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Child Abuse Negl. 1987;11(3):319-30.

Developmental origins of moral masochism: a failure-to-thrive toddler's interactions with mother.

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C. Henry Kempe National Center for the Prevention and Treatment of Child Abuse and Neglect, Denver 80220.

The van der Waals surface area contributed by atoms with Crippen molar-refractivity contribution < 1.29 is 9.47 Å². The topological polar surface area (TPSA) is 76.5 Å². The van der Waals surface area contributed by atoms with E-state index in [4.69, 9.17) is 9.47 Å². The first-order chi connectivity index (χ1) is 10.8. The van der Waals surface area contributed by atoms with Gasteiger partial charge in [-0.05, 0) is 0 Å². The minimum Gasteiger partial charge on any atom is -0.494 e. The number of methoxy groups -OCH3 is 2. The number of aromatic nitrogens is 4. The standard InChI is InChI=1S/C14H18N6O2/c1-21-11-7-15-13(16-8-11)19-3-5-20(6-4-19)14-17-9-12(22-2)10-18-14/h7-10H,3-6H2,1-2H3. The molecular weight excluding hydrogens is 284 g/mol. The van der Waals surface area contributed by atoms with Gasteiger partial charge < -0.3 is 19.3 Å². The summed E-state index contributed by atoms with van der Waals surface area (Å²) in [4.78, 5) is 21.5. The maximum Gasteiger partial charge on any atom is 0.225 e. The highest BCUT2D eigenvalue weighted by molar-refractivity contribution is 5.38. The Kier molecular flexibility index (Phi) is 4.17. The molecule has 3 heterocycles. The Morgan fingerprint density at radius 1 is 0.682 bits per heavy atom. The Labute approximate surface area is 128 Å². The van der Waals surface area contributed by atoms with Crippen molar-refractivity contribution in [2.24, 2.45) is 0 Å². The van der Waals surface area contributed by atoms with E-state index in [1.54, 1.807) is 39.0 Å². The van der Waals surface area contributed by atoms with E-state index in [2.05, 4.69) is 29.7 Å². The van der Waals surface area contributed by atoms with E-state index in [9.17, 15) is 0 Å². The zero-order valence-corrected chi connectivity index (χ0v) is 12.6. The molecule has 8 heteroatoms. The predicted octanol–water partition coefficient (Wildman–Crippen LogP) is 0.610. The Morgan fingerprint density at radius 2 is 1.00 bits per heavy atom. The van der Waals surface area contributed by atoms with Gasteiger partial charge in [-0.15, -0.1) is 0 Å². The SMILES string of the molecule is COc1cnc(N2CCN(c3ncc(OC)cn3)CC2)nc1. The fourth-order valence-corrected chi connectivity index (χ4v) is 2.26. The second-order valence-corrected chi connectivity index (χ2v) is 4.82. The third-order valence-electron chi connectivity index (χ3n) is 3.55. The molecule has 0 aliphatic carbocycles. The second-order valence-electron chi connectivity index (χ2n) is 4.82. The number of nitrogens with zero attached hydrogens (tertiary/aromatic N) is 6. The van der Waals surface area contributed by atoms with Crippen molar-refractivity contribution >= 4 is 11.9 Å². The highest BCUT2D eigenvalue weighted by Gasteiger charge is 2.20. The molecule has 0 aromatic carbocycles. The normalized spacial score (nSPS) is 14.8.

The case of a toddler diagnosed as failure to thrive with an unusual history of "accidents" illustrates the circumstances which may account for the infant's intense attachment to a sadistic love object and lead to moral masochism in adulthood. The observed behaviors of the toddler in interaction with mother show the pathological consequences of the infant's openness to influences of the social environment. He becomes attuned to his mother's wishes and performs behaviors which successfully evoke her attention and reciprocity even if these behaviors are contradictory to his survival. The mother's own experiences with unempathic and hostile parents are reflected in her attitudes and behaviors to the child. Suffering and victimization evoke her interest although she lacks the capacity for an empathic response to pain. Berliner's work on the origin of moral masochism, as well as the work of Steele on generational repetition, suggest the processes through which the infant's attachment to a sadistic mother gives rise to masochistic tendencies which may be reenacted throughout life in an effort to reproduce the affective feelings associated with mother's love and affection.

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